However, the Steelers were in no way finished with punishing the Colts. Someone once described watching the 70s Steel Curtain defense like being at the circus when the bears were loose. The Pittsburgh front four of Dwight White, Ernie Holmes, Joe Greene and L C Greenwood were clearly intent on killing Bert Jones. I could hear them being egged on and encouraged from the Steeler bench across the way as they overwhelmed the Baltimore offensive line. The only reason that Jones survived is that he was a mobile quarterback who, though sacked and hit often, managed to avoid the ‘kill’ shots that the Steeler pass rusher were seeking to deliver. Meanwhile, back on offense, Franco was rushing for 150 yards…in the first half. They shouldn’t have messed with Rocky.

Baltimore was taking a beating in the stands as well. I don’t consider myself much of a smack talker, but I was talking smack that day; as was every other Steelers fan that I could see. The bulk of the Steelers fan contingent was located in the baseball bleachers. They were making a constant celebratory din. I don’t think I would have behaved that way if I have been in Cleveland, and certainly not in Philadelphia. But there was a pathetic passivity that characterized the Colts fans. And there was absolutely no fear on the part of the Pittsburgh fans. I usually associate playoff games as tense sort of white knuckle affairs for the most part. The stakes are so high and the games are often close throughout. But this was a butt whippin’ from the get go; the type of game you wish for but normally never get, sixty minutes of almost pure enjoyment. My fiancé who was not born in America became a Steelers fan that day. My friend who was a Philadelphian developed a secondary allegiance to Pittsburgh as well.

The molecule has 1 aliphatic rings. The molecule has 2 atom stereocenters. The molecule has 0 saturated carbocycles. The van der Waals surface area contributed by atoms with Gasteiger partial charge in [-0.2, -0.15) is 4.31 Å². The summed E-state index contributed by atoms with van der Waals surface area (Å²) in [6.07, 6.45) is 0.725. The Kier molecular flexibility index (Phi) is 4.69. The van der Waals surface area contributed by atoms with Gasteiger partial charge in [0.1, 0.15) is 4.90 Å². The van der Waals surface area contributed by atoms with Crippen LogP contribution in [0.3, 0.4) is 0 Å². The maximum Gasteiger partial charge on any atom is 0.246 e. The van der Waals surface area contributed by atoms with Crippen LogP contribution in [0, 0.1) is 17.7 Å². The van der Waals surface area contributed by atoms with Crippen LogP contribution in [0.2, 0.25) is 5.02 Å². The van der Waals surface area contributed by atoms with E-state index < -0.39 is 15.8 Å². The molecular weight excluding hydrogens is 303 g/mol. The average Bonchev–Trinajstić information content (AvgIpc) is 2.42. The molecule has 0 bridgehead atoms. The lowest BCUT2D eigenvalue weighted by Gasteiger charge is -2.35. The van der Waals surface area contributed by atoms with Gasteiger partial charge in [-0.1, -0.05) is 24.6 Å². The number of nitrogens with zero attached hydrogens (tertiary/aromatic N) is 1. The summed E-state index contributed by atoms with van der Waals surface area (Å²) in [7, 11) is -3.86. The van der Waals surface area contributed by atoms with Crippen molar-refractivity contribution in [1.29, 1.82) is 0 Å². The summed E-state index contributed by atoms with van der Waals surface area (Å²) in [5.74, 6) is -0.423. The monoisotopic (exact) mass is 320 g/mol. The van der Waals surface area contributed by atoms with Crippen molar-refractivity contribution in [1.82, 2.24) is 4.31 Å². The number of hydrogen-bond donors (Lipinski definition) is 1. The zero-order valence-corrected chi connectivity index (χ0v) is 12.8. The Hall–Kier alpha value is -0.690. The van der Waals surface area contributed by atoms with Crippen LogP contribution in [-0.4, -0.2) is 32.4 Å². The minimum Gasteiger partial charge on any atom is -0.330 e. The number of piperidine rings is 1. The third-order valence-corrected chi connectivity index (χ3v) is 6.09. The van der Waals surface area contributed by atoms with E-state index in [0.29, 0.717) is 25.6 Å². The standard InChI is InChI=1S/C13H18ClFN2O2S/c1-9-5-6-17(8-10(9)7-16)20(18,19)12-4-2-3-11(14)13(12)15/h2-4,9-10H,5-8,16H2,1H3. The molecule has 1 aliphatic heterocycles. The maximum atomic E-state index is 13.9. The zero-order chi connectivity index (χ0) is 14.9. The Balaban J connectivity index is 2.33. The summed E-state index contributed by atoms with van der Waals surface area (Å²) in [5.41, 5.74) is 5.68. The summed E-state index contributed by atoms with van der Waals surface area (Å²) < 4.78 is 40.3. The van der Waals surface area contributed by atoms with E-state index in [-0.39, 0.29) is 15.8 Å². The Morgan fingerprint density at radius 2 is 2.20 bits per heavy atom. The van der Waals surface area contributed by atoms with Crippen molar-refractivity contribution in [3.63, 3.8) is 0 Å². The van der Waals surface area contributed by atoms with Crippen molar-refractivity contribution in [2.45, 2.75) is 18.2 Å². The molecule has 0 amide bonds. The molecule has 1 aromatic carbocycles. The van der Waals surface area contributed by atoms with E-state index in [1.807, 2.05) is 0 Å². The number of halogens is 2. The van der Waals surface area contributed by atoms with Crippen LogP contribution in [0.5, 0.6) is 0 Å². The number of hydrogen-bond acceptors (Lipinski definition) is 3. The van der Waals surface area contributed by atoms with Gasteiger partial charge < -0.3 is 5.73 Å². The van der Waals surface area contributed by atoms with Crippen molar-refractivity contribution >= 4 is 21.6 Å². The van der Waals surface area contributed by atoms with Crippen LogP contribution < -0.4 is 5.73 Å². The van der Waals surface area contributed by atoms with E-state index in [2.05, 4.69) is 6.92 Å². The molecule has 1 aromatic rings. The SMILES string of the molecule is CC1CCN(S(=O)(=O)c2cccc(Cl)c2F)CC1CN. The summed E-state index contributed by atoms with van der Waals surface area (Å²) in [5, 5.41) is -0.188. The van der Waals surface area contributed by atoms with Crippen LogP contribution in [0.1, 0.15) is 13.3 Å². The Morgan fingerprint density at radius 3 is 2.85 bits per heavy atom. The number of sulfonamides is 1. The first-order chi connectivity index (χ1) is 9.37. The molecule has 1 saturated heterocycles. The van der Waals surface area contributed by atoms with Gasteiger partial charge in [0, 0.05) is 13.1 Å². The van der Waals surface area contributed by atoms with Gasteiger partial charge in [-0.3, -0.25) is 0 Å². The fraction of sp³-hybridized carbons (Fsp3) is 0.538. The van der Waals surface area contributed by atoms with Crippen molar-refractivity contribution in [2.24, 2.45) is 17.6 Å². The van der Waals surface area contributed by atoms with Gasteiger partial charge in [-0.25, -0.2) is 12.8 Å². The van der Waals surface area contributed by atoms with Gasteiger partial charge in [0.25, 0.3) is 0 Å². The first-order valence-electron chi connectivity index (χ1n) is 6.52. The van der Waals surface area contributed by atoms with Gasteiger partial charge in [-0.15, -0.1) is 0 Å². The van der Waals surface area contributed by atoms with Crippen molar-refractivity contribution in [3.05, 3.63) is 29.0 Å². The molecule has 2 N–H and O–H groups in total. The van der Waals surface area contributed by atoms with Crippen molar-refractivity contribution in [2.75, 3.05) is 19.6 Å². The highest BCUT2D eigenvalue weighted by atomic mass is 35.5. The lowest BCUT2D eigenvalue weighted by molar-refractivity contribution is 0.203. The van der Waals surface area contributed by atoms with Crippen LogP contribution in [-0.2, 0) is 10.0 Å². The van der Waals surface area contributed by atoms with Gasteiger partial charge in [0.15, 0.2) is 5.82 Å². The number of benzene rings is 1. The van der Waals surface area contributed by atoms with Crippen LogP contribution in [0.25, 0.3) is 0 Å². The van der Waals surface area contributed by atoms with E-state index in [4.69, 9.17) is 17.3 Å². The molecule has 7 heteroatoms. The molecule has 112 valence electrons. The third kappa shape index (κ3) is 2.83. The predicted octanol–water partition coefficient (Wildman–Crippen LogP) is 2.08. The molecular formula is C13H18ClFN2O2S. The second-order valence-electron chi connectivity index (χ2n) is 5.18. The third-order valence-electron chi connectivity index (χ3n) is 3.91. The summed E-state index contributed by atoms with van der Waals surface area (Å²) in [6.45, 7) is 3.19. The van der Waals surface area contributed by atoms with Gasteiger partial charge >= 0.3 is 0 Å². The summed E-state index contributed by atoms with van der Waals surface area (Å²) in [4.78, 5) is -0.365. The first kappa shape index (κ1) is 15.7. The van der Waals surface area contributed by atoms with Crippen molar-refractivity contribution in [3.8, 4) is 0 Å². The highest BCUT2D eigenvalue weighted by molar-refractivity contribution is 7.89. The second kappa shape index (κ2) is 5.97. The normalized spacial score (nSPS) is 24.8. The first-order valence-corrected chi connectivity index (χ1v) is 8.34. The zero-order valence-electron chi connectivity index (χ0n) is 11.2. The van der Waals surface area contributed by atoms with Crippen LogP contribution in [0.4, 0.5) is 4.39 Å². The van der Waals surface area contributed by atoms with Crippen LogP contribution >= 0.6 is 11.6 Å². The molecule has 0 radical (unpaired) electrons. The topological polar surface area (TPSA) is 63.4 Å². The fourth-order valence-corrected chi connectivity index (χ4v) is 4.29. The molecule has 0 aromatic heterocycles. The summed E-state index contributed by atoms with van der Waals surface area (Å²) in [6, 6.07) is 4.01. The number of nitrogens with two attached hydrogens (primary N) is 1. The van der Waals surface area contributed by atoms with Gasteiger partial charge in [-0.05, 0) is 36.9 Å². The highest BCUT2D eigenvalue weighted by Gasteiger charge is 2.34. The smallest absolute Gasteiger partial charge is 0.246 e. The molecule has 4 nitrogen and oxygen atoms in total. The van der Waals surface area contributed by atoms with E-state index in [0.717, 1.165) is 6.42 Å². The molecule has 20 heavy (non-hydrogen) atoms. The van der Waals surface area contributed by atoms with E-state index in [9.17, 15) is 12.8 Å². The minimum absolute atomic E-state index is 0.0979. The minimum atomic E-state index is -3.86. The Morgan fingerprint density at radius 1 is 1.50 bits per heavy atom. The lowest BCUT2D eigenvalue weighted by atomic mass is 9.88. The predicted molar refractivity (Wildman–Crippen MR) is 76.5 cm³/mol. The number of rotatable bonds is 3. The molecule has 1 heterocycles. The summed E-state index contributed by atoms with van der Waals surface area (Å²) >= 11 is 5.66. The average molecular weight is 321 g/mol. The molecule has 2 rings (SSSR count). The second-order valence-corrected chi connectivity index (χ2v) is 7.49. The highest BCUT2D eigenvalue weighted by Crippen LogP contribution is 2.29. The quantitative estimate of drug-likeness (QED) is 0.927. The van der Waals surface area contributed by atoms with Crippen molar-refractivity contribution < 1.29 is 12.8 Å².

The final score was 41-14, and believe me the game was not nearly that close. In fact, I’m at a loss to remember how the Colts managed those two touchdowns. I am one of those who believe that this particular Steelers team was the greatest that the franchise has ever fielded. How could that be if they never earned a Lombardi? In spite of the absolute dominance exhibited in this game, the seeds of tragedy were sown that afternoon. Late in the game, Franco would suffer a rib injury. We were unaware then, but neither Franco nor Rocky would be available for the conference championship game the following week. With a backfield consisting of Bradshaw and Frenchy Fuqua, Pittsburgh would fall to the Raiders in Oakland, ending their season.

Is tragic too strong a term? A little context might help. As difficult as it might be to believe, the defending world champs went into the playoffs being viewed as a Cinderella team, so amazing and heroic was their comeback during the season. They were on the brink of being the first team to win three Super Bowls and to do so consecutively. But, not only did they lose, they lost to the Raiders.

Let me explain something to younger readers or to those who are relatively new to following this team. We have some pretty potent rivalries that are ongoing. I dislike the Ravens. I dislike the Patriots. And I don’t have much use for the Ohio teams. But in the 70s the operative word for the Oakland Raiders was HATE. The rivalry was relatively short lived, but incredibly intense and meaningful. Both teams were highly talented, breathtakingly mean and wore black as their primary colors. Doesn’t that pretty much describe Steelers/Ravens you ask? With due respect, no. Sure, there are mean folks and rough play associated with Steelers/Ravens; Ray Lewis and James Harrison (or Joey Porter), Terrell Suggs and Hines Ward. But the Raiders had Jack Tatum, a strong safety who paralyzed a man (New England WR Darryl Stingley) in a preseason game and was pretty much unapologetic for having done so. On the Pittsburgh side, in spite of the well deserved reputations for belligerence earned by the likes of Joe Greene and Jack Lambert, the most genuinely feared player was defensive tackle Ernie Holmes who once shot and wounded an Ohio State Trooper with a high powered rifle. The actions and rhetoric exchanged was such that members of the two organizations eventually ended up in court.